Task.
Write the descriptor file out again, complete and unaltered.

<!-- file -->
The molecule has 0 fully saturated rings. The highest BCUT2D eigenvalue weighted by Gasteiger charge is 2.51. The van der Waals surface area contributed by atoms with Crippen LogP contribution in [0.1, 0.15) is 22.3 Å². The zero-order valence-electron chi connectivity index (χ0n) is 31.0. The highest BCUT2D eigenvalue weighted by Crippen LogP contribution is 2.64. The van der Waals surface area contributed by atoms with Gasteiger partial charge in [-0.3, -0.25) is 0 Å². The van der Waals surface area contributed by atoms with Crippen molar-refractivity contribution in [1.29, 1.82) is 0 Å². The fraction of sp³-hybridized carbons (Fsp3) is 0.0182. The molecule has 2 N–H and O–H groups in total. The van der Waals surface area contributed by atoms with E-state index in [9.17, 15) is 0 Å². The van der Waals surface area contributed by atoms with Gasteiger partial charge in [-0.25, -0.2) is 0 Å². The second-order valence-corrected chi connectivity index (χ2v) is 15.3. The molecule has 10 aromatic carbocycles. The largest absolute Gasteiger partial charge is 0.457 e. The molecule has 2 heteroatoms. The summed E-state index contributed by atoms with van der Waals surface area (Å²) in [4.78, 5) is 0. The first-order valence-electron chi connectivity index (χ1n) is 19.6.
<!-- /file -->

The molecule has 0 fully saturated rings. The highest BCUT2D eigenvalue weighted by Gasteiger charge is 2.51. The van der Waals surface area contributed by atoms with Crippen LogP contribution in [0.1, 0.15) is 22.3 Å². The zero-order valence-electron chi connectivity index (χ0n) is 31.0. The highest BCUT2D eigenvalue weighted by Crippen LogP contribution is 2.64. The van der Waals surface area contributed by atoms with Gasteiger partial charge in [-0.3, -0.25) is 0 Å². The van der Waals surface area contributed by atoms with Crippen molar-refractivity contribution in [1.29, 1.82) is 0 Å². The fraction of sp³-hybridized carbons (Fsp3) is 0.0182. The molecule has 2 N–H and O–H groups in total. The van der Waals surface area contributed by atoms with E-state index in [9.17, 15) is 0 Å². The van der Waals surface area contributed by atoms with Gasteiger partial charge in [-0.25, -0.2) is 0 Å². The second-order valence-corrected chi connectivity index (χ2v) is 15.3. The molecule has 10 aromatic carbocycles. The largest absolute Gasteiger partial charge is 0.457 e. The molecule has 2 heteroatoms. The summed E-state index contributed by atoms with van der Waals surface area (Å²) in [4.78, 5) is 0. The first-order valence-electron chi connectivity index (χ1n) is 19.6.